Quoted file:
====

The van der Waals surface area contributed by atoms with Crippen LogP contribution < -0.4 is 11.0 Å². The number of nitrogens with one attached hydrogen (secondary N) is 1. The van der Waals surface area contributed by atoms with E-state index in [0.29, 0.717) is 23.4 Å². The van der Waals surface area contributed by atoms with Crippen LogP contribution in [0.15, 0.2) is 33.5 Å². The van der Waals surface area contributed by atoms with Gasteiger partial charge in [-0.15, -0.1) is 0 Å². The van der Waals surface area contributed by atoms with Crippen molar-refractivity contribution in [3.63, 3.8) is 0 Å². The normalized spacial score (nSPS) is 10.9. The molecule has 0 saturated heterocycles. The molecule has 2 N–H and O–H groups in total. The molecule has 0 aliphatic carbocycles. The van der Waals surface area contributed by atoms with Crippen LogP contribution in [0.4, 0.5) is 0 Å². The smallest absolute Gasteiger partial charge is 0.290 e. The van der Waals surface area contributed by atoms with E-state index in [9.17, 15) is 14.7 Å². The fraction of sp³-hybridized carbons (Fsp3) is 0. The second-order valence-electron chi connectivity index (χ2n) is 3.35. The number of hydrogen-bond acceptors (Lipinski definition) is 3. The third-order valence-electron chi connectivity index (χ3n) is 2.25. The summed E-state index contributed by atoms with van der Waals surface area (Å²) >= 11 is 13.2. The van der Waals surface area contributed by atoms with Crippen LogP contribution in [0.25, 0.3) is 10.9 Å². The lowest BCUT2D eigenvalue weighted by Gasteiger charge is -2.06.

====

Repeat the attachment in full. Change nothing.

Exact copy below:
The van der Waals surface area contributed by atoms with Crippen LogP contribution < -0.4 is 11.0 Å². The number of nitrogens with one attached hydrogen (secondary N) is 1. The van der Waals surface area contributed by atoms with E-state index in [0.29, 0.717) is 23.4 Å². The van der Waals surface area contributed by atoms with Crippen LogP contribution in [0.15, 0.2) is 33.5 Å². The van der Waals surface area contributed by atoms with Gasteiger partial charge in [-0.15, -0.1) is 0 Å². The van der Waals surface area contributed by atoms with Crippen molar-refractivity contribution in [3.63, 3.8) is 0 Å². The normalized spacial score (nSPS) is 10.9. The molecule has 0 saturated heterocycles. The molecule has 2 N–H and O–H groups in total. The molecule has 0 aliphatic carbocycles. The van der Waals surface area contributed by atoms with Crippen LogP contribution in [0.4, 0.5) is 0 Å². The smallest absolute Gasteiger partial charge is 0.290 e. The van der Waals surface area contributed by atoms with E-state index in [9.17, 15) is 14.7 Å². The fraction of sp³-hybridized carbons (Fsp3) is 0. The second-order valence-electron chi connectivity index (χ2n) is 3.35. The number of hydrogen-bond acceptors (Lipinski definition) is 3. The third-order valence-electron chi connectivity index (χ3n) is 2.25. The summed E-state index contributed by atoms with van der Waals surface area (Å²) >= 11 is 13.2. The van der Waals surface area contributed by atoms with Crippen LogP contribution in [0.25, 0.3) is 10.9 Å². The lowest BCUT2D eigenvalue weighted by Gasteiger charge is -2.06.